Less antibiotic use in dentistry gave no increase in endocarditis

Sweden is one of the few countries that have removed the dental health recommendation to give prophylactic antibiotics to people at a higher risk of infection of the heart valves, so-called infective endocarditis. Since the recommendation was removed in 2012, there has been no increase in this disease, a registry study from Karolinska Institutet published in the journal Clinical Infectious Diseases shows.

Infective endocarditis is a rare but life-threatening disease caused by bacterial infection of the heart valves that affects some 500 people a year in Sweden. Individuals with congenital heart disease, prosthetic heart valves or previous endocarditis are at higher risk of infection.

People at a higher risk of infective endocarditis in Sweden used to receive the antibiotic amoxicillin as a prophylactic ahead of certain dental procedures, such as tooth extraction, tartar scraping and surgery. This recommendation was lifted in 2012 due to a lack of evidence that the treatment was necessary and to help prevent antibiotic resistance by reducing antibiotic use. A collaborative project involving researchers from Karolinska Institutet has now studied how the decision has affected the incidence of infective endocarditis.

Supports the change in recommendation

“We can only see small, statistically non-significant variations in morbidity, nothing that indicates a rise in this infection in the risk group since 2012,” says the study’s corresponding author Niko Vähäsarja, dentist and doctoral student at the Department of Dental Medicine, Karolinska Institutet. “Our study therefore supports the change in recommendation. This is an internationally debated issue and Sweden and the UK are the only countries in Europe to restrict antibiotic use like this.”

The registry study encompassed 76,762 high-risk individuals and 396,048 individuals at a low risk of infective endocarditis, who were monitored from 2008 to 2018 with the help of the Medical Birth Registry, the National Patient Register and the Swedish Endocarditis Registry.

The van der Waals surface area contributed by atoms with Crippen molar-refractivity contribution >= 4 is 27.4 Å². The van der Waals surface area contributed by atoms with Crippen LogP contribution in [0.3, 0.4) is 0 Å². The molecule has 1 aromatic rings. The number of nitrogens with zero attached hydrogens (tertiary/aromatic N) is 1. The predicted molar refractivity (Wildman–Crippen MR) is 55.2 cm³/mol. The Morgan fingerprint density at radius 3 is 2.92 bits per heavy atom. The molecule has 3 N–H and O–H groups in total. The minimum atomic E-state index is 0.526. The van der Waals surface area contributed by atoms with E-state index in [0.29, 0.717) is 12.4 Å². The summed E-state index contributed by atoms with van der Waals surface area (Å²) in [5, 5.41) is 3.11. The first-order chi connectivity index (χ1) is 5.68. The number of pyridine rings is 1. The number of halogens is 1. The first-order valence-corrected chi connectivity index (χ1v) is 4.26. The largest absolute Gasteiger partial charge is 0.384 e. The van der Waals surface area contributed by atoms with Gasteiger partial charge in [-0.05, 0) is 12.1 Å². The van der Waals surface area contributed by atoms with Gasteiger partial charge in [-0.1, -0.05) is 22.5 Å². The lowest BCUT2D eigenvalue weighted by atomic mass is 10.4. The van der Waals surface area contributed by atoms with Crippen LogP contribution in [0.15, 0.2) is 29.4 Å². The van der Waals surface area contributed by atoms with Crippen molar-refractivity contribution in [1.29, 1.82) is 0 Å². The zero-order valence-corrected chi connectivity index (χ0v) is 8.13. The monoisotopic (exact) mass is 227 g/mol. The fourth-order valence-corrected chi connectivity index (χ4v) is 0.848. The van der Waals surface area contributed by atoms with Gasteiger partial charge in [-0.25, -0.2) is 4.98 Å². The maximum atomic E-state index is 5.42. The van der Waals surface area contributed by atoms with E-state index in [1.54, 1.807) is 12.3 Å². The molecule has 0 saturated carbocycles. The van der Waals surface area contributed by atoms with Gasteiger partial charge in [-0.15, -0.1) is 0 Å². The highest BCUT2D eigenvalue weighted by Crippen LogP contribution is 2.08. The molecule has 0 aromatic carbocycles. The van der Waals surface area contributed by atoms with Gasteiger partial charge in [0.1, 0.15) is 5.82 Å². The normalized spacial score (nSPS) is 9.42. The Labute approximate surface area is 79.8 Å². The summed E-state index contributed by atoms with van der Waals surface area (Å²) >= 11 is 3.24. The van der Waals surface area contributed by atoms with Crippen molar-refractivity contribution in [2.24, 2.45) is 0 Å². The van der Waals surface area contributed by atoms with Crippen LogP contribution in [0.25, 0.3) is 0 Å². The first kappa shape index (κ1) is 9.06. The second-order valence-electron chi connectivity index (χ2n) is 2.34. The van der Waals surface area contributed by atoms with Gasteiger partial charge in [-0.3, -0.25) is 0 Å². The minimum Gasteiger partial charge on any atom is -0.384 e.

The recommendation was supplemented in 2016 with an instruction to consider prophylactic antibiotic treatment if prescribed by the patient’s doctor. It is unclear how this addition has influenced the prescription of antibiotics by dentists.

Reduction of amoxicillin prescriptions

After the change in recommendation in 2012, prescriptions of amoxicillin in dentistry declined by approximately 40 per cent. However, the study is unable to demonstrate that this was an effect of the amended recommendation and amoxicillin has other uses in dental medicine.

“The next step is to examine which dental procedures the individuals in the risk group underwent during the 2008-2018 period, since this is information we lack and it could add to our knowledge of what is to date a poorly studied issue,” says Mr Vähäsarja. “This and the study we’ve just published could inform similar recommendation changes in other countries, resulting in a reduction in antibiotic use.”

The study was financed by Karolinska Institutet, the Swedish Public Health Agency, Folktandvården Stockholm AB, the Steering Committee for Dental Research at Karolinska Institutet and Stockholm City and the Swedish Dental Association. There are no reported conflicts of interest.

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Materials provided by Karolinska Institutet. Note: Content may be edited for style and length.

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